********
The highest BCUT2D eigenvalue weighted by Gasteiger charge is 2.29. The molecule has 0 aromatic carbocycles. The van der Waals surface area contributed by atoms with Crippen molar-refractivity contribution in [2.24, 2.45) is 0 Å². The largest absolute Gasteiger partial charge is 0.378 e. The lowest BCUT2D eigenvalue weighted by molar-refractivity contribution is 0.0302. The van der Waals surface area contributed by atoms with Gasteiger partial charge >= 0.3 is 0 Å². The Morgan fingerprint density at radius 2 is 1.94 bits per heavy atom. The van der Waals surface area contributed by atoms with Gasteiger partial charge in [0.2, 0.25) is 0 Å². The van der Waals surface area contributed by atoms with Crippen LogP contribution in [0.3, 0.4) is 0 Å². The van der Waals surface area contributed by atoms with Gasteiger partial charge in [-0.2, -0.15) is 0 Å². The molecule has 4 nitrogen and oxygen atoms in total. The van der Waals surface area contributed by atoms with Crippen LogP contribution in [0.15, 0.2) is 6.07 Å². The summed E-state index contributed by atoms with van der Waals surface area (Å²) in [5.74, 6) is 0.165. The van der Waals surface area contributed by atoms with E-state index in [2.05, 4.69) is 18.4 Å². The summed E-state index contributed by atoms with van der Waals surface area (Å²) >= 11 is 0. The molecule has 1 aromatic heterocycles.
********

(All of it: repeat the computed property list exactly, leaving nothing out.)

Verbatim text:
The highest BCUT2D eigenvalue weighted by Gasteiger charge is 2.29. The molecule has 0 aromatic carbocycles. The van der Waals surface area contributed by atoms with Crippen molar-refractivity contribution in [2.24, 2.45) is 0 Å². The largest absolute Gasteiger partial charge is 0.378 e. The lowest BCUT2D eigenvalue weighted by molar-refractivity contribution is 0.0302. The van der Waals surface area contributed by atoms with Gasteiger partial charge >= 0.3 is 0 Å². The Morgan fingerprint density at radius 2 is 1.94 bits per heavy atom. The van der Waals surface area contributed by atoms with Gasteiger partial charge in [0.2, 0.25) is 0 Å². The van der Waals surface area contributed by atoms with Crippen LogP contribution in [0.3, 0.4) is 0 Å². The van der Waals surface area contributed by atoms with Gasteiger partial charge in [-0.2, -0.15) is 0 Å². The molecule has 4 nitrogen and oxygen atoms in total. The van der Waals surface area contributed by atoms with Crippen LogP contribution in [0.15, 0.2) is 6.07 Å². The summed E-state index contributed by atoms with van der Waals surface area (Å²) in [5.74, 6) is 0.165. The van der Waals surface area contributed by atoms with E-state index in [2.05, 4.69) is 18.4 Å². The summed E-state index contributed by atoms with van der Waals surface area (Å²) >= 11 is 0. The molecule has 1 aromatic heterocycles.